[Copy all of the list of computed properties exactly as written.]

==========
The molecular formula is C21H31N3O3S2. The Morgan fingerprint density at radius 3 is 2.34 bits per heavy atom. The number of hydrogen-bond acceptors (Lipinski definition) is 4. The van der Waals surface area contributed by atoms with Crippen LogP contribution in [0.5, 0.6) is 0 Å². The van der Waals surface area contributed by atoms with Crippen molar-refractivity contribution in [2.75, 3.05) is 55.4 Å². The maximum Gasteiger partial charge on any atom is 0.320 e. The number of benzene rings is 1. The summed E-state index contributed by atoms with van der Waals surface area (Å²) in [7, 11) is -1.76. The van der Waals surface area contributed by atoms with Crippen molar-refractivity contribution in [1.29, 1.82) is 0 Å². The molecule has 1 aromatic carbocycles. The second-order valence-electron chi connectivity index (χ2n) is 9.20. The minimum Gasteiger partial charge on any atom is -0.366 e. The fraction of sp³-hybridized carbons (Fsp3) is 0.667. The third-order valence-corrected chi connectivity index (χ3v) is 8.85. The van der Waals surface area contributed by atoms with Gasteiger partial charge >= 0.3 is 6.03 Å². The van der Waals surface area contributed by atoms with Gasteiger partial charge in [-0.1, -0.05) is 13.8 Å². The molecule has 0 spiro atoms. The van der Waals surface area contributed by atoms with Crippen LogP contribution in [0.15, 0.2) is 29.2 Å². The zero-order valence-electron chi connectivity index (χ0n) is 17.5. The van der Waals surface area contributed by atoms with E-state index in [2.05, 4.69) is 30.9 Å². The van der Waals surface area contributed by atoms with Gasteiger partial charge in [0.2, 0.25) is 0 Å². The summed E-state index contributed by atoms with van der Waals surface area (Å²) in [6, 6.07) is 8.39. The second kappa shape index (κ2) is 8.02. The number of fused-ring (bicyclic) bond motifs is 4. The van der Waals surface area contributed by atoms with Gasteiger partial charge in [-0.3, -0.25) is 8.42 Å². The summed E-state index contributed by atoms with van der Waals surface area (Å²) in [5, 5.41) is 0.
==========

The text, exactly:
The molecular formula is C21H31N3O3S2. The Morgan fingerprint density at radius 3 is 2.34 bits per heavy atom. The number of hydrogen-bond acceptors (Lipinski definition) is 4. The van der Waals surface area contributed by atoms with Crippen LogP contribution in [0.5, 0.6) is 0 Å². The van der Waals surface area contributed by atoms with Crippen molar-refractivity contribution in [2.75, 3.05) is 55.4 Å². The maximum Gasteiger partial charge on any atom is 0.320 e. The number of benzene rings is 1. The summed E-state index contributed by atoms with van der Waals surface area (Å²) in [7, 11) is -1.76. The van der Waals surface area contributed by atoms with Crippen molar-refractivity contribution in [1.29, 1.82) is 0 Å². The molecule has 1 aromatic carbocycles. The second-order valence-electron chi connectivity index (χ2n) is 9.20. The minimum Gasteiger partial charge on any atom is -0.366 e. The fraction of sp³-hybridized carbons (Fsp3) is 0.667. The third-order valence-corrected chi connectivity index (χ3v) is 8.85. The van der Waals surface area contributed by atoms with Gasteiger partial charge >= 0.3 is 6.03 Å². The van der Waals surface area contributed by atoms with Gasteiger partial charge in [-0.1, -0.05) is 13.8 Å². The molecule has 0 spiro atoms. The van der Waals surface area contributed by atoms with Crippen LogP contribution in [0.15, 0.2) is 29.2 Å². The zero-order valence-electron chi connectivity index (χ0n) is 17.5. The van der Waals surface area contributed by atoms with E-state index in [2.05, 4.69) is 30.9 Å². The van der Waals surface area contributed by atoms with Gasteiger partial charge in [0.2, 0.25) is 0 Å². The summed E-state index contributed by atoms with van der Waals surface area (Å²) in [6, 6.07) is 8.39. The second kappa shape index (κ2) is 8.02. The number of fused-ring (bicyclic) bond motifs is 4. The van der Waals surface area contributed by atoms with Gasteiger partial charge in [-0.3, -0.25) is 8.42 Å². The summed E-state index contributed by atoms with van der Waals surface area (Å²) in [5, 5.41) is 0.